- Accommodation in twin sharing room as per the above mentioned hotels or similar in the room category specified.
- 2 bottles packed water bottle per person during road travel
- All currently applicable taxes included.
Enjoy a Sri Lankan village experience where a walk along the village path will bring us to a “Wewa” typical village lake. The village homes are totally different to build up urban areas of Sri Lanka. The small houses are surrounded by green woods on the edge of which their home gardens extend.
The City of Nawabs is known for the centuries-old Awadhi cuisine, which is mostly influenced by the culinary culture of the Mughal era because the Mughal Emperors hired officials for administration of the Awadhi Province. A paradise for foodies in India, Lucknow City is a labyrinthine trail of food from biryanis to kebabs, chaats and paans.
Chor Bazaar’s literal translation is the Thieves Market, although, it was born on the premise of ‘Shor’ Bazaar, which meant a noisy market. It was named so, because it was used to house mechanics and their repair garages. The British for the greater convenience of their tongue misnamed it Chor’ Bazaar.
Gujarat is the state of elegance and colours and Ahmedabad as its capital is a hub of colours and aristocracy. The markets here are a mixture of culture and modernity. Ahmedabad is known as the 'Manchester of India' due to a huge number of cloth mills present here.
Flocked by people from all around the world looking for spirituality and "Union with the One", Auroville is the heart and soul of the city of Pondicherry.
This 3 and a half hour activity where you will get to explore Auroville is one of the most unique and exciting experiences here.
Crowded markets, narrow lanes, chaotic traffic, and noisy hawkers!Majestic buildings, fascinating history, vivid colours and mesmerizing images.
You can see the view of the star homes from outside. Then learn the taste of the Bollywood Dance! A mixture of numerous styles, best explained as beautiful storytelling and shake a leg with the instructors on a Bollywood song.
If you want to experience the place where most of the locals in Darjeeling come for shopping and marketing, then try out the lower market area known as the Chowk Bazaar. Chowk means a junction and Bazaar is a market in local language. This place is always jam packed with shoppers and vendors. However it's a crowded place to be in a sea of people.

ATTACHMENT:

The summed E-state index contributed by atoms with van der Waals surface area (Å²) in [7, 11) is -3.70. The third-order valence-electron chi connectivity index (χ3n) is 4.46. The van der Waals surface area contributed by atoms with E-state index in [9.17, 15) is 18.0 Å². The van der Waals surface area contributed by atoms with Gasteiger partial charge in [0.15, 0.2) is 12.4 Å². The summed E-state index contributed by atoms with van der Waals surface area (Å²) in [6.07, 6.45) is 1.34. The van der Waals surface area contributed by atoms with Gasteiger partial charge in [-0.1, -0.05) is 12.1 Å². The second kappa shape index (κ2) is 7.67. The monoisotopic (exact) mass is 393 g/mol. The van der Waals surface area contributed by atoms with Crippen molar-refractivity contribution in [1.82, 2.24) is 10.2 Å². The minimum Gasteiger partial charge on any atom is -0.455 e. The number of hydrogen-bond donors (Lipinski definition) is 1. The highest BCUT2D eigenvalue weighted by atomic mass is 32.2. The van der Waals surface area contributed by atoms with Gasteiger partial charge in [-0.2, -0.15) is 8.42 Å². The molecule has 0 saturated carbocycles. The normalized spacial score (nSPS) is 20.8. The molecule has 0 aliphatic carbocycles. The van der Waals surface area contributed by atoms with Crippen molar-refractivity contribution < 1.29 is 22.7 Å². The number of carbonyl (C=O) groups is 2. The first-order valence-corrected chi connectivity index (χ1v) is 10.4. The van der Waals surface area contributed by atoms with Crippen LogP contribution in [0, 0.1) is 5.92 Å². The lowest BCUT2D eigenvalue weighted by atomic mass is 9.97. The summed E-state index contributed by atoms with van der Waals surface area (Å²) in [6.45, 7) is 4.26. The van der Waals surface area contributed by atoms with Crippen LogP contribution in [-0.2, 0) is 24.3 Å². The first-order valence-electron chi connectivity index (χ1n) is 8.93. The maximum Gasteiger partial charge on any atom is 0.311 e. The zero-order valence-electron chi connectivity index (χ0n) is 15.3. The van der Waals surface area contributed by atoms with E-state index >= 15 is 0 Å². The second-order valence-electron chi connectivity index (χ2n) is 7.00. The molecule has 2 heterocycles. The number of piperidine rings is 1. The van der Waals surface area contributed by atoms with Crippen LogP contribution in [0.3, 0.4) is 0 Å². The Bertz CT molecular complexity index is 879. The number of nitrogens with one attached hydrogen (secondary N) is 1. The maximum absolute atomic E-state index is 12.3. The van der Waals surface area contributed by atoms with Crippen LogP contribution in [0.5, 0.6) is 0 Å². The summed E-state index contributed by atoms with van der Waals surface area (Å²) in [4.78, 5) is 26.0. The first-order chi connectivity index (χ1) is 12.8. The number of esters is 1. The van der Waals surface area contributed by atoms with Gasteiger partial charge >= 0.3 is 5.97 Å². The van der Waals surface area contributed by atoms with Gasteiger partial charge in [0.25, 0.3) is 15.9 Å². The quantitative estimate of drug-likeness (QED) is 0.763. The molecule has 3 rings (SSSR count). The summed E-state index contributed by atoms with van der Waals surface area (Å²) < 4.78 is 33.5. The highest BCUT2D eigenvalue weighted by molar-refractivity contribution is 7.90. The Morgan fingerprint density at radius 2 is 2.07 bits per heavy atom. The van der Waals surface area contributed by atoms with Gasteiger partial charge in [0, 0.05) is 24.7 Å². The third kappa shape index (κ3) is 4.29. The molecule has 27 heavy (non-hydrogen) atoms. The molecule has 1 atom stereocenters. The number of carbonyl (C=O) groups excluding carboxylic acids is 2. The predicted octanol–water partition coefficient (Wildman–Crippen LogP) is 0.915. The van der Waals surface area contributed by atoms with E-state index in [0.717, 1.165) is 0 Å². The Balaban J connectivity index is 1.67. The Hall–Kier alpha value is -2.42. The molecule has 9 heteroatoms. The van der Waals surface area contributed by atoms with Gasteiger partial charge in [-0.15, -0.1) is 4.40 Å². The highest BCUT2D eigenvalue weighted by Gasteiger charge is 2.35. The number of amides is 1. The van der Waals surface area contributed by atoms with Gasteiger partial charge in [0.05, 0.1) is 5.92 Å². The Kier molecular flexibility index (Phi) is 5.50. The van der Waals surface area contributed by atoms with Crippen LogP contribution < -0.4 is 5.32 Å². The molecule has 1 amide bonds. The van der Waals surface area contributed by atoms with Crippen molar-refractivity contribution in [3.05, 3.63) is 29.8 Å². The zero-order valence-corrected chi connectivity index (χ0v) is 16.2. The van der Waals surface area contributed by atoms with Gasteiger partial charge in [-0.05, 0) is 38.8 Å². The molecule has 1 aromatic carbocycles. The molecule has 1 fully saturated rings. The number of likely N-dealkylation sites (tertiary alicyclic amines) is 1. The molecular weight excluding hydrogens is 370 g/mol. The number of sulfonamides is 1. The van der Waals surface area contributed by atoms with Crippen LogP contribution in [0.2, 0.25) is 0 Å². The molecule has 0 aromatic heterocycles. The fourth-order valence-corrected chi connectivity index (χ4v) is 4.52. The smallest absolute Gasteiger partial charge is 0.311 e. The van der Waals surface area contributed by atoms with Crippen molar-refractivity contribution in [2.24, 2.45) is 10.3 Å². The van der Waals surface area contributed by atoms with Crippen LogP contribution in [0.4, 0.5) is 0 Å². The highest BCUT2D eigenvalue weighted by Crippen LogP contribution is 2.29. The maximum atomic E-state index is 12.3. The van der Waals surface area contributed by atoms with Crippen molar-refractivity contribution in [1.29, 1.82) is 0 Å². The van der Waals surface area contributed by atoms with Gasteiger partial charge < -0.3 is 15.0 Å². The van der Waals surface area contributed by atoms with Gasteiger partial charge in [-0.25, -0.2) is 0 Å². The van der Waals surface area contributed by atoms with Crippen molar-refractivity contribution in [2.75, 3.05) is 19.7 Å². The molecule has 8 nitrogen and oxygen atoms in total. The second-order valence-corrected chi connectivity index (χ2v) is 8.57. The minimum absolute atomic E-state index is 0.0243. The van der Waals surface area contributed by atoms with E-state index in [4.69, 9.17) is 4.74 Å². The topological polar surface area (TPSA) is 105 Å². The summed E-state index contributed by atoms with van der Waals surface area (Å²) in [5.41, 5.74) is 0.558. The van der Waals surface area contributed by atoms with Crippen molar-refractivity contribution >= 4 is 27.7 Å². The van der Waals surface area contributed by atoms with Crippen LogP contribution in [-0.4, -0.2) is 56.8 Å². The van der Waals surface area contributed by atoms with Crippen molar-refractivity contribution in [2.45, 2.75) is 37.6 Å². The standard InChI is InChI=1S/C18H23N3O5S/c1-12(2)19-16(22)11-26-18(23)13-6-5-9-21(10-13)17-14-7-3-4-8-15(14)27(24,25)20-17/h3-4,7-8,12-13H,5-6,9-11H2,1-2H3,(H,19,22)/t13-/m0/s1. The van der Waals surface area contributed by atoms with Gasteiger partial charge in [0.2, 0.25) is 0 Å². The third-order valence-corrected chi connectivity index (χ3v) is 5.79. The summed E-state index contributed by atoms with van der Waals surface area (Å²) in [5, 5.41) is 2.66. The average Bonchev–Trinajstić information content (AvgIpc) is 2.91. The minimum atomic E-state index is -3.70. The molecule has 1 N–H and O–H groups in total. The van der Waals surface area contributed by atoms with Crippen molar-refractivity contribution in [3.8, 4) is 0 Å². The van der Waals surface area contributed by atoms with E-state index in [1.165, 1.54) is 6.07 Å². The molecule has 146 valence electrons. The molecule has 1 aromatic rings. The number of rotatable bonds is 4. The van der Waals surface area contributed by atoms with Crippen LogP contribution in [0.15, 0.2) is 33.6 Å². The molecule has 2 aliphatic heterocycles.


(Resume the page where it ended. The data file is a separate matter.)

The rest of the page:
No place can give you a glimpse of Hyderabadi life like the Charminar area can. It is a brilliant mosaic of history, culture, modernity, crafts, business and old world charm -‐ a perfect slice of this city's life. Walk through Laad Bazar and get dazzled by the shiny lac bangles that Hyderabad is known for, take the by-‐lanes and meet the craftsmen who create ‘bling’, one at a time.
Nagpur is one of the major cities of Maharashtra where one can go on a shopping spree. It has a variety of shopping stores and malls where one can shop. All kinds of stuff ranging from clothes to footwear to accessories can all be found at a single place. It is also famous for its mouth-watering delicacies. The killer combination of food and music wins the heart for sure.
Can you get high on green grass? Care to get sloshed in a paddy field? Is birdsong your idea of great music? Do chicks of the feathered variety turn you on? Then how does the idea of a day spent discovering the charms of Chennai’s countryside sound to you?
This culturally rich tour of Bhopal city you will get to see the famous Bhopal architecture and craft by visiting the mosques, palaces, and museums and bazaars.
Also visit, Dhokra village to witness Dhokra Metal Casting of Orissa. Dhokra metal casting of Orissa is synonymous with the traditional craft of bell metal or brass. It is a typical tribal art form and practiced by tribal families.
Musical evenings are the heart and soul of desert camps in Jaisalmer. After you have spent an engrossing day fighting dust and sand across the Thar, it’s time to rejoice yourself with some refreshing dance moves and folk music in a relaxed environment. Rajasthan has a history of soulful and enlivening music, which makes you tap your feet to its tune.
A tour titled as “God’s Sake” takes you on this religious sojourn, where you meet the different religions of Mumbai and observe and understand culture and tradition as they carry them out in a way quintessential to their religion. Be it the Hindus, Muslims, Jews, Christians or the Buddhist, this journey gives you a deep insight into lives and beliefs of Mumbai and its people.
Imagine getting a tattoo that you can wash off or wear at will! Henna or Mehndi is an ancient form of body art in which decorative designs are created on a person’s body, mainly the hands by applying a reddish orange paste. At the resort, we have special arrangements for Henna Decorations by experts.
This is for those who prefer to experience the Fort with a difference; away from the hustle bustle of tourists. Built in the latter half of the 17th century, the Naya Qila is the extension of the already existing structures of the Golkonda Fort and provided an added resistance to the attacks by Aurangazeb’s army in 1687.
One of the major highlights of Kochi has to be the most iconic of all the dance forms in Kerala, a Kathakali performance. When going for Kathakali dance performance, visit 2 hours before the performance and see how they apply the elaborate makeup.